The contribution of Paul J. de Bruyn and Ben de Klerk relates to the practical side of a minister’s work in the church. The article is based on the results of a thesis in Pastoral Theology that was submitted in 2015, which deals with effective and responsible leadership of Afrikaans-speaking ministers. Ministers in Afrikaans churches do not have properly defined and clearly described guidelines on what is expected of them as leaders in the church. Therefore, this article takes applicable guidelines from the actions of Paul as leader and apostle in die New Testament. Especially communications relevant to this matter that Paul wrote in Philippians 3:1-16, are taken as point of departure.

    Paul R. McCuistion, in his article, focuses on statements that are made in the Gospel of Matthew about fulfilment of Old Testament prophecies regarding the Messiah. The author begins his investigation in the very first words of the Gospel where Jesus is made known as the Christ, son of David and son of Abraham (Mt 1:1). His article then continues with an investigation of seven passages in Matthew’s Gospel that are introduced by πληρόω and other fulfilment formulas. The conclusion of the article is that Matthew indeed understood the Old Testament prophecies in Christological sense and used the prophecies as support in identifying Jesus as the Messiah.

    In her article, Amanda du Plessis makes an analysis of the Lord’s Prayer and applies it to the terrain of pastoral counselling. She demonstrates how the individual believer in the process of counselling at the hand of this prayer can be guided to shift from a problem-focussed attitude to a life of justice, peace and joy. In the article two main themes from the Lord’s Prayer are discussed in particular: human beings’ relationship with God, and their dependence on God for life. In this way the Lord’s Prayer is presented as a paradigm for restorative justice in brokenness.

    Aida Spencer’s contribution consists of an investigation into the linguistic style and rhetoric form of Paul’s communication during his court case at Caesarea, as recorded in Acts 15 and 26. Her conclusion is that the Greek used by Paul when speaking with Festus and Agrippa, demonstrates a definite literary style in which Paul, consciously or subconsciously, chose certain linguistic possibilities in Koine Greek to attain emphasis, analogies and other rhetorical effects.

    Flip Buys and John Koning made a contribution that involves the spreading of the gospel in a society that is constantly growing in urbanisation and influenced by postmodernism. From a study of the sermons of Reformed Baptist ministers and ministers of the Reformed Churches in South Africa, they find that these church communities prove to be passionately committed to the biblical truth and orthodoxy. Yet, a definite need for justified and effective contextualisation is identified, as preachers seem to resist contextualisation, probably considering it a compromise with liberal theology. The article concludes with proposals for justified contextualisation with a view to a more effective outreach to postmodernist urban people.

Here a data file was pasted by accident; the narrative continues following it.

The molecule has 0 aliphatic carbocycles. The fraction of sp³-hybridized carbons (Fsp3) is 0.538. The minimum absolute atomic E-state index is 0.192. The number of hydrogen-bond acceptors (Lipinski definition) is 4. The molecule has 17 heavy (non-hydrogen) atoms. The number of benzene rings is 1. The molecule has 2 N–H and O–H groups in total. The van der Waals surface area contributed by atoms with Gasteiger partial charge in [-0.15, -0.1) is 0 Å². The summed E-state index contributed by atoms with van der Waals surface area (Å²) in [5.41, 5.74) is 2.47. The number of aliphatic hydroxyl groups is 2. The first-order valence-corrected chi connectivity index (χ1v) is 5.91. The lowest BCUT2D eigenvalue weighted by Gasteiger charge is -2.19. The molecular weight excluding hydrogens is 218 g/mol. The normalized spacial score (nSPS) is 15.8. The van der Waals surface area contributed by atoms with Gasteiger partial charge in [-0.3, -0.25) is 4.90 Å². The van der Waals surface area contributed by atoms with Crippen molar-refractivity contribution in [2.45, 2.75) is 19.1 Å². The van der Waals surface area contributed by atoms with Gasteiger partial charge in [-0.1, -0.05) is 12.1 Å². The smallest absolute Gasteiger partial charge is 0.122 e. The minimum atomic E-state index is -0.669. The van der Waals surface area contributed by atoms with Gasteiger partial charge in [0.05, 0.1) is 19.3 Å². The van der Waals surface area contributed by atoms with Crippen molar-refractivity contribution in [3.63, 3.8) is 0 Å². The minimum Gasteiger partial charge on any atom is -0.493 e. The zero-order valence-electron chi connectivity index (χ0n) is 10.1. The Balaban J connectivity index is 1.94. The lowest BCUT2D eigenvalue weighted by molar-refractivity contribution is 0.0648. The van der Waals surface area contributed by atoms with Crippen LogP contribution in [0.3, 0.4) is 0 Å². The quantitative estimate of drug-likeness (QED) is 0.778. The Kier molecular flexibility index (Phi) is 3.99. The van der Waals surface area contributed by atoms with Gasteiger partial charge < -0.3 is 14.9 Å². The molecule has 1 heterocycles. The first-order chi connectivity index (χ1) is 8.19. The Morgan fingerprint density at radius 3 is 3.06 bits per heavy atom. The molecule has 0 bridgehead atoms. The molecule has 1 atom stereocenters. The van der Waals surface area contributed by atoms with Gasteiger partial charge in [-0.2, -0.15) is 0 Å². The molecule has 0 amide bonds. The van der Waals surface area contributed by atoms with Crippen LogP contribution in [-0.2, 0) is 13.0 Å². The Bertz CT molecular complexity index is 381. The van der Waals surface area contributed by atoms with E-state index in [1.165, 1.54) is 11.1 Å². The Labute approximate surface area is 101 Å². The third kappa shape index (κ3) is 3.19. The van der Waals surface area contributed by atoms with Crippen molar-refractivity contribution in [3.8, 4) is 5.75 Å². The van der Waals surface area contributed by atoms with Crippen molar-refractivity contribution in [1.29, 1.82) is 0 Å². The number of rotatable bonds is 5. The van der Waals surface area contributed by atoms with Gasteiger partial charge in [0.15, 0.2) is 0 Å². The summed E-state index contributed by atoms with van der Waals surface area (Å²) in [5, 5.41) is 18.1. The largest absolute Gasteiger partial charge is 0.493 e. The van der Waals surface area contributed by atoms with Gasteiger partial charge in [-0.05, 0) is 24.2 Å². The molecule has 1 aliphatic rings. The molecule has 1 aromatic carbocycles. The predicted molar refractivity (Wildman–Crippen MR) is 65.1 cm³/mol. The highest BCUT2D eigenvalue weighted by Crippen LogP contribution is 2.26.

The contribution of Pierre Jordaan results from his studies of the Old Testament apocryphal writings. In the article, he makes an analysis of the role that suffering bodies play in the narratives implied in 2 Maccabees 3. By applying the narrative therapeutic approach of Epston and White, he comes to the conclusion that the narratives in 2 Maccabees 3 indicate that God responds positively when the high priest and the nation are united in their worship, and when they are willing to counter foreign invaders in the temple and to fend off their ideologies.

    G.J.C. (Jorrie) Jordaan, in his contribution, investigates the statement in Hebrews 12:24 that the sprinkled blood speaks of better things than the blood of Abel. By means of comparison to relevant information elsewhere in Scripture, especially the history of Cain and Abel in Genesis 4, he comes to the conclusion that the blood of the murdered Abel was witness to the fact that after the fall the entire humankind are conceived and born in sin, and therefore destined for judgement and punishment by God. However, the blood of animals that were sacrificed according to the stipulations of God’s covenant and had to be sprinkled over God’s people (Ex 24:8), was a witness to God’s promise of reconciliation and forgiveness of sins. This promise came to fulfilment in Jesus Christ, so that Jesus is called, inter alia in Hebrews 12:24, the Mediator of a new covenant.